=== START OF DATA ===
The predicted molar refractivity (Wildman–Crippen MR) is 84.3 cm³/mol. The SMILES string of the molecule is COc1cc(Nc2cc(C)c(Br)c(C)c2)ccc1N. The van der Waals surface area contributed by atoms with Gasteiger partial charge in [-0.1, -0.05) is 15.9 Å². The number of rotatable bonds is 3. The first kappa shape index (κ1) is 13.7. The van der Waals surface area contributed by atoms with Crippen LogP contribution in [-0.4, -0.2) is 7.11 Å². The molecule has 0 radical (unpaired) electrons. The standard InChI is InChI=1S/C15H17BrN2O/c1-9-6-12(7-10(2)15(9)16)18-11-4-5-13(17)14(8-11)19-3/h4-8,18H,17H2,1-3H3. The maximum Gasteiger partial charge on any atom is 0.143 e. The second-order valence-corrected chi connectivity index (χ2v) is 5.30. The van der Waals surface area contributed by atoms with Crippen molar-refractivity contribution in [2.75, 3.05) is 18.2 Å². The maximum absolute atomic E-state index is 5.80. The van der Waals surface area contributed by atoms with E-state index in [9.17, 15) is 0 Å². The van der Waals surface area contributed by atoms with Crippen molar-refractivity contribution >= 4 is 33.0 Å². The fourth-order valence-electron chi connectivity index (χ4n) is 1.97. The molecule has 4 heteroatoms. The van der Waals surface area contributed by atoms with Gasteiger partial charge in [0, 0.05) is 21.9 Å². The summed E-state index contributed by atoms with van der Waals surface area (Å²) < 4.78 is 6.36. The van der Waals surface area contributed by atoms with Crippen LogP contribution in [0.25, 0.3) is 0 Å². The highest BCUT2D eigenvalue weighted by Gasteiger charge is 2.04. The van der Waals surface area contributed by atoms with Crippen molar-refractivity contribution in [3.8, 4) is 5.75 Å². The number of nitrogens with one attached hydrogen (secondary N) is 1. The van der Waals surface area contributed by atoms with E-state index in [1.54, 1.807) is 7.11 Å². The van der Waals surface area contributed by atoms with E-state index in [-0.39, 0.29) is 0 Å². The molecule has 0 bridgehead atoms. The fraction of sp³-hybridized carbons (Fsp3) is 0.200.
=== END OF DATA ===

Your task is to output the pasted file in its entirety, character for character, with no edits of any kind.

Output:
The predicted molar refractivity (Wildman–Crippen MR) is 84.3 cm³/mol. The SMILES string of the molecule is COc1cc(Nc2cc(C)c(Br)c(C)c2)ccc1N. The van der Waals surface area contributed by atoms with Gasteiger partial charge in [-0.1, -0.05) is 15.9 Å². The number of rotatable bonds is 3. The first kappa shape index (κ1) is 13.7. The van der Waals surface area contributed by atoms with Crippen LogP contribution in [-0.4, -0.2) is 7.11 Å². The molecule has 0 radical (unpaired) electrons. The standard InChI is InChI=1S/C15H17BrN2O/c1-9-6-12(7-10(2)15(9)16)18-11-4-5-13(17)14(8-11)19-3/h4-8,18H,17H2,1-3H3. The maximum Gasteiger partial charge on any atom is 0.143 e. The second-order valence-corrected chi connectivity index (χ2v) is 5.30. The van der Waals surface area contributed by atoms with Crippen molar-refractivity contribution in [2.75, 3.05) is 18.2 Å². The maximum absolute atomic E-state index is 5.80. The van der Waals surface area contributed by atoms with E-state index in [9.17, 15) is 0 Å². The van der Waals surface area contributed by atoms with Crippen molar-refractivity contribution >= 4 is 33.0 Å². The fourth-order valence-electron chi connectivity index (χ4n) is 1.97. The molecule has 4 heteroatoms. The van der Waals surface area contributed by atoms with Gasteiger partial charge in [0, 0.05) is 21.9 Å². The summed E-state index contributed by atoms with van der Waals surface area (Å²) < 4.78 is 6.36. The van der Waals surface area contributed by atoms with Crippen LogP contribution in [0.25, 0.3) is 0 Å². The highest BCUT2D eigenvalue weighted by Gasteiger charge is 2.04. The van der Waals surface area contributed by atoms with Crippen molar-refractivity contribution in [3.8, 4) is 5.75 Å². The number of nitrogens with one attached hydrogen (secondary N) is 1. The van der Waals surface area contributed by atoms with E-state index in [1.54, 1.807) is 7.11 Å². The van der Waals surface area contributed by atoms with E-state index in [-0.39, 0.29) is 0 Å². The molecule has 0 bridgehead atoms. The fraction of sp³-hybridized carbons (Fsp3) is 0.200.